Welcome to the Pathways Newsletter, the online newsletter of the First Step Therapy Centre in Newry Co. Down.
The Pathways Newsletter will keep you up to date with what is happen at the First Step Therapy Centre and also with what is happening in the world of health in general and neuro-rehabilitation in particular.
We have a special interest in the problems that affect children and adults with physical disabilities or neurological disorders and will bring you news of developments and issues as they arise.
We will also bring you news on the progress of patients who attend our Centre for treatment and other things that may be of interest to you.
If there is a particular topic that you would like discussed, then please
In This Issue
- Information Evening at the First Step Therapy Centre
- First Step Therapy Staff Attend Rehabilitation Symposium
- Two Articles of Interest
Information Evening - Tue 31st March 2009
We are holding an information evening for parents and carers of those affected by neurological disorders such as Stroke, Brain Injury, Cerebral Palsy, Spinal Cord Injury, Autism and other rare or undiagnosed disorders. You will here about the therapy programmes we are delivering and about the improvements our patients are making as a result of our therapy approach.
Admission is free and all are welcome to attend. The information session will run from 7.30pm – 9.00pm.
Hope to see you on the night.
First Step Therapy Staff Attend Rehabilitation Symposium, at the National Rehabilitation Hospital, Dun Laoghaire
First Step Therapy Staff attended a rehabilitation symposium at the National Rehabilitation Hospital in Dun Laoghaire on 25th March 2009, where some of the leading researchers in the field of neurorehabilitation were in attendance.
Tom Vanderhenst, Movement Scientist with the Hocoma Equipment Company from Switzerland, spoke about the various pieces of equipment that they supply and how they work including Armeo arm strengthening device, the Erigo Tilt table and the Lokomat machine.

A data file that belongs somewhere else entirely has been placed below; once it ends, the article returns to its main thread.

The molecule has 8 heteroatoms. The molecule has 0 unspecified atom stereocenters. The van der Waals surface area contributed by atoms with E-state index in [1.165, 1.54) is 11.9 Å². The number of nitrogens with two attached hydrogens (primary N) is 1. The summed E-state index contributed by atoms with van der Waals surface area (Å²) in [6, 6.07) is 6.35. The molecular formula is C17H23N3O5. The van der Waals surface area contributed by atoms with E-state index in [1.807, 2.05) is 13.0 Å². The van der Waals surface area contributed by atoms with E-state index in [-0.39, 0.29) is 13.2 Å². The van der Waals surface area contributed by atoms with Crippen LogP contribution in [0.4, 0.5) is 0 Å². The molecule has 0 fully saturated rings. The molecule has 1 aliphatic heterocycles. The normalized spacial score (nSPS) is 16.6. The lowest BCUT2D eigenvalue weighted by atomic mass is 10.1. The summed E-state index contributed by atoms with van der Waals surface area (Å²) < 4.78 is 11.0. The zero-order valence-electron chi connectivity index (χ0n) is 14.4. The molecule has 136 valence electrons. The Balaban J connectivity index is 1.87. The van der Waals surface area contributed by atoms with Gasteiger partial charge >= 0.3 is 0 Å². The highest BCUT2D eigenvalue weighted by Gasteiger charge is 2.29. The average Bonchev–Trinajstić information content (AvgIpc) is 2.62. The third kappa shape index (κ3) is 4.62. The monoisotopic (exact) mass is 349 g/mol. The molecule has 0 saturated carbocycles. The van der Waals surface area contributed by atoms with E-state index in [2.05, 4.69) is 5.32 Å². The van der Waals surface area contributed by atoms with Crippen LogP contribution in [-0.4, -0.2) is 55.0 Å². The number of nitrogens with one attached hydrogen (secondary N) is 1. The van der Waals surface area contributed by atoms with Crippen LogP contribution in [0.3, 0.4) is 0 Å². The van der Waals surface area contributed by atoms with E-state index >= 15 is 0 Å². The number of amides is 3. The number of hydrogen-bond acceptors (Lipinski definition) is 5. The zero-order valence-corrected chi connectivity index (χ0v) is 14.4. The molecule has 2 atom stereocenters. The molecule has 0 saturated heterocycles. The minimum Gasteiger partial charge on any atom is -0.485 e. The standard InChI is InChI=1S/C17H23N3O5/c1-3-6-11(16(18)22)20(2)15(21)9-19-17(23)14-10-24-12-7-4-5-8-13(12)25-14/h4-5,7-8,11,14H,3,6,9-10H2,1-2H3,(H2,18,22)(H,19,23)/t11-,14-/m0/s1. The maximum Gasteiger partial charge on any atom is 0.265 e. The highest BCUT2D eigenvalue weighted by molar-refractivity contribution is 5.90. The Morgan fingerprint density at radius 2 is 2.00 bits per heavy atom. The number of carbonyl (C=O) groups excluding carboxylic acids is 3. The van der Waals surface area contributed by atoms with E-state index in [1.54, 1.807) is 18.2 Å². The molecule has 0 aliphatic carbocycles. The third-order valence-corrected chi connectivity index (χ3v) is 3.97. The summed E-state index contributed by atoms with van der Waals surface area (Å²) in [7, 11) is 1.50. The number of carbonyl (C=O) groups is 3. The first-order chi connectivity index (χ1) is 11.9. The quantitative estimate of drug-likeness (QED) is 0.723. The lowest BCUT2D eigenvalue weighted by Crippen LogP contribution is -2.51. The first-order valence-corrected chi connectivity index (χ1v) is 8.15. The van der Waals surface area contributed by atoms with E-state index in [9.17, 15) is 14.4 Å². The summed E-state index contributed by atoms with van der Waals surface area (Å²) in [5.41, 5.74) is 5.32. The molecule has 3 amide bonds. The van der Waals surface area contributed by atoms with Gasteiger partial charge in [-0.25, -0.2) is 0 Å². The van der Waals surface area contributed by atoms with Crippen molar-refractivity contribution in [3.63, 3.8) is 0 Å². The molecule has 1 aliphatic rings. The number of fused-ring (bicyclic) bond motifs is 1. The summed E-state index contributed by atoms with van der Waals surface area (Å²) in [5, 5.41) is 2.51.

Dr Andreas Meyer-Heim, Consultant in Paediatric Rehabilitation with the University Children’s Hospital in Zurich, Switzerland gave information on the Affoltern am Albis Children’s Centre where the first paediatric Lokomat machine was installed.
Professor Jane Burridge, Professor of Restorative Neuroscience at the University of Southampton spoke about the developments in neuroscience and the evidence base for the use of technology in neurorehabilitation.
The use of Functional Electrical Brain Stimulation to improve limb movement was presented by Jane, as was the idea that that fine motor skills and limb movement is improved through repetition and learning and that a trial and error feedback mechanism is central to successful motor relearning.
The take home message from Jane’s presentation was that contrary to popular belief, the human brain is in fact constantly evolving in response to sensory input and stimulation by a process called neuroplasticity.
By taking a whole body approach and using intensive repetitive activities (as shown by the First Step Therapy Methods), the brain can indeed improve in its functioning and the functional abilities of a person can be improved in cases where there exists potential for recovery. Constant stimulation through hands-on and incentivised play (eg reward charts or small treat) and varied (random) tasks helps ‘rewire’ the brain and improves functional abilities.
Neuro developmental abilities are acquired through sensorimotor inputs from the age of 0-2. Which is why the maximum sensory stimulation of children in this age group is vitally important, especially for those with an underlying neurological disorder.
We also heard of a charity founded by Joan Ryan of Cashel, Co. Tipperary called Coisceim Eile (translates into English as ‘Another Step’) which seeks to raise money to purchase a paediatric Lokomat for use in the First Step Paediatric Rehabilitation Centre in Patrickswell.
Click on the link below for more...
Coisceim Eile Charity
In other News...
Neuroscientists Identify Physiological Link Between Trial And Error And Learning
Further evidence of Professor Burridge’s work is found in this Science Daily article...
External Focus Improves Postural Stability In Patients With Parkinson's Disease
Patients with Parkinson disease may be able to improve their postural stability by directing their attention to the external effects of their movements rather than to the movements of their own body, according to a study published in the February 2009 issue of Physical Therapy, the scientific journal of the American Physical Therapy Association (APTA). (From Science Daily.Com)
If you would like more information on First Step Therapy Methods, then...
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